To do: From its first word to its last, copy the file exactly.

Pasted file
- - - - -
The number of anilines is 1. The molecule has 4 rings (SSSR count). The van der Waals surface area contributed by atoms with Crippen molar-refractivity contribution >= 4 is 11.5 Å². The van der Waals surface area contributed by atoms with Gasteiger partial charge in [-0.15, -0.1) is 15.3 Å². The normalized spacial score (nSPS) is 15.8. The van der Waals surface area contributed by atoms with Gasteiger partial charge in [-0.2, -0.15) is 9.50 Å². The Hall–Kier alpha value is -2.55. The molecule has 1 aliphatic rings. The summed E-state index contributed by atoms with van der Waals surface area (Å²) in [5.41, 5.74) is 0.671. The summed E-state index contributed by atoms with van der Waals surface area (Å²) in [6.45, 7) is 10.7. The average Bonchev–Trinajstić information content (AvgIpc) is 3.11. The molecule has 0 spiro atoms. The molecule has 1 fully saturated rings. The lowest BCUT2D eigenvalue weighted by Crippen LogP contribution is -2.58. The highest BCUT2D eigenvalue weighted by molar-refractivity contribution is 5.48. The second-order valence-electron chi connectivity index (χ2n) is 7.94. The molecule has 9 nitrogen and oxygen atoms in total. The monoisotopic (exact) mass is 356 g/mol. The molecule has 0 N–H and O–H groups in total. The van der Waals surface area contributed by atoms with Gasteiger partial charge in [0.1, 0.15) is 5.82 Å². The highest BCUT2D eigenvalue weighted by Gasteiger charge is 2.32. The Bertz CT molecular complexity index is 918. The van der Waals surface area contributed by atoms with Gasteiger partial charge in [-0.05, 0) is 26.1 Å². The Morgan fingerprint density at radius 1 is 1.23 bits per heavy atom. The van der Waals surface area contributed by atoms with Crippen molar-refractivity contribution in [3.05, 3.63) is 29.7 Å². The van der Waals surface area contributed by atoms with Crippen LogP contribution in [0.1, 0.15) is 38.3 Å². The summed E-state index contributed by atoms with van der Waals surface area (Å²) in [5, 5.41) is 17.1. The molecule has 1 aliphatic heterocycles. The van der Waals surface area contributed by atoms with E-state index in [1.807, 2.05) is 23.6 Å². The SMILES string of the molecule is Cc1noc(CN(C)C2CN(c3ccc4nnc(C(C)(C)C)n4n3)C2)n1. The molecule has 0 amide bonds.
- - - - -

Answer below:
The number of anilines is 1. The molecule has 4 rings (SSSR count). The van der Waals surface area contributed by atoms with Crippen molar-refractivity contribution >= 4 is 11.5 Å². The van der Waals surface area contributed by atoms with Gasteiger partial charge in [-0.15, -0.1) is 15.3 Å². The normalized spacial score (nSPS) is 15.8. The van der Waals surface area contributed by atoms with Gasteiger partial charge in [-0.2, -0.15) is 9.50 Å². The Hall–Kier alpha value is -2.55. The molecule has 1 aliphatic rings. The summed E-state index contributed by atoms with van der Waals surface area (Å²) in [5.41, 5.74) is 0.671. The summed E-state index contributed by atoms with van der Waals surface area (Å²) in [6.45, 7) is 10.7. The average Bonchev–Trinajstić information content (AvgIpc) is 3.11. The molecule has 0 spiro atoms. The molecule has 1 fully saturated rings. The lowest BCUT2D eigenvalue weighted by Crippen LogP contribution is -2.58. The highest BCUT2D eigenvalue weighted by molar-refractivity contribution is 5.48. The second-order valence-electron chi connectivity index (χ2n) is 7.94. The molecule has 9 nitrogen and oxygen atoms in total. The monoisotopic (exact) mass is 356 g/mol. The molecule has 0 N–H and O–H groups in total. The van der Waals surface area contributed by atoms with Gasteiger partial charge in [0.1, 0.15) is 5.82 Å². The highest BCUT2D eigenvalue weighted by Gasteiger charge is 2.32. The Bertz CT molecular complexity index is 918. The van der Waals surface area contributed by atoms with Gasteiger partial charge in [-0.05, 0) is 26.1 Å². The Morgan fingerprint density at radius 1 is 1.23 bits per heavy atom. The van der Waals surface area contributed by atoms with Crippen molar-refractivity contribution in [3.05, 3.63) is 29.7 Å². The van der Waals surface area contributed by atoms with Crippen LogP contribution in [0.1, 0.15) is 38.3 Å². The summed E-state index contributed by atoms with van der Waals surface area (Å²) in [5, 5.41) is 17.1. The molecule has 1 aliphatic heterocycles. The van der Waals surface area contributed by atoms with E-state index in [1.807, 2.05) is 23.6 Å². The SMILES string of the molecule is Cc1noc(CN(C)C2CN(c3ccc4nnc(C(C)(C)C)n4n3)C2)n1. The molecule has 0 amide bonds.